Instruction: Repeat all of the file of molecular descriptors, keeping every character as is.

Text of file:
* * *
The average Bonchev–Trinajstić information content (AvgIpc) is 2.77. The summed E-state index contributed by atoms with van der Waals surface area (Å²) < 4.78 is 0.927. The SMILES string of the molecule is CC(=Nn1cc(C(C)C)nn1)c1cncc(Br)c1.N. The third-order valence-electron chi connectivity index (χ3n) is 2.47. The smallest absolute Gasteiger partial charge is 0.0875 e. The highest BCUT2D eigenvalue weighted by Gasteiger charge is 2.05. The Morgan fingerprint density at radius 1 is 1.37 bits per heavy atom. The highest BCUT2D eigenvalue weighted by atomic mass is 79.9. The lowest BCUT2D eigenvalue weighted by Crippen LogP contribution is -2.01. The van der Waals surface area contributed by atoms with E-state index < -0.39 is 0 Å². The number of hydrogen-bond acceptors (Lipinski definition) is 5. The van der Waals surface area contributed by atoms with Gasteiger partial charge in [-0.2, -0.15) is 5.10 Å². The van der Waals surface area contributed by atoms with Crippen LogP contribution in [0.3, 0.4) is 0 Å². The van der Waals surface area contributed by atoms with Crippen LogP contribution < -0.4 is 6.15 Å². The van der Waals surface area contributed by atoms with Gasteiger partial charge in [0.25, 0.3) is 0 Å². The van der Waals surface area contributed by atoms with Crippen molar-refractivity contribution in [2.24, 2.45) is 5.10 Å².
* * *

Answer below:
The average Bonchev–Trinajstić information content (AvgIpc) is 2.77. The summed E-state index contributed by atoms with van der Waals surface area (Å²) < 4.78 is 0.927. The SMILES string of the molecule is CC(=Nn1cc(C(C)C)nn1)c1cncc(Br)c1.N. The third-order valence-electron chi connectivity index (χ3n) is 2.47. The smallest absolute Gasteiger partial charge is 0.0875 e. The highest BCUT2D eigenvalue weighted by Gasteiger charge is 2.05. The Morgan fingerprint density at radius 1 is 1.37 bits per heavy atom. The highest BCUT2D eigenvalue weighted by atomic mass is 79.9. The lowest BCUT2D eigenvalue weighted by Crippen LogP contribution is -2.01. The van der Waals surface area contributed by atoms with E-state index < -0.39 is 0 Å². The number of hydrogen-bond acceptors (Lipinski definition) is 5. The van der Waals surface area contributed by atoms with Gasteiger partial charge in [-0.2, -0.15) is 5.10 Å². The van der Waals surface area contributed by atoms with Crippen LogP contribution in [0.3, 0.4) is 0 Å². The van der Waals surface area contributed by atoms with Crippen LogP contribution < -0.4 is 6.15 Å². The van der Waals surface area contributed by atoms with Gasteiger partial charge in [0.25, 0.3) is 0 Å². The van der Waals surface area contributed by atoms with Crippen molar-refractivity contribution in [2.24, 2.45) is 5.10 Å².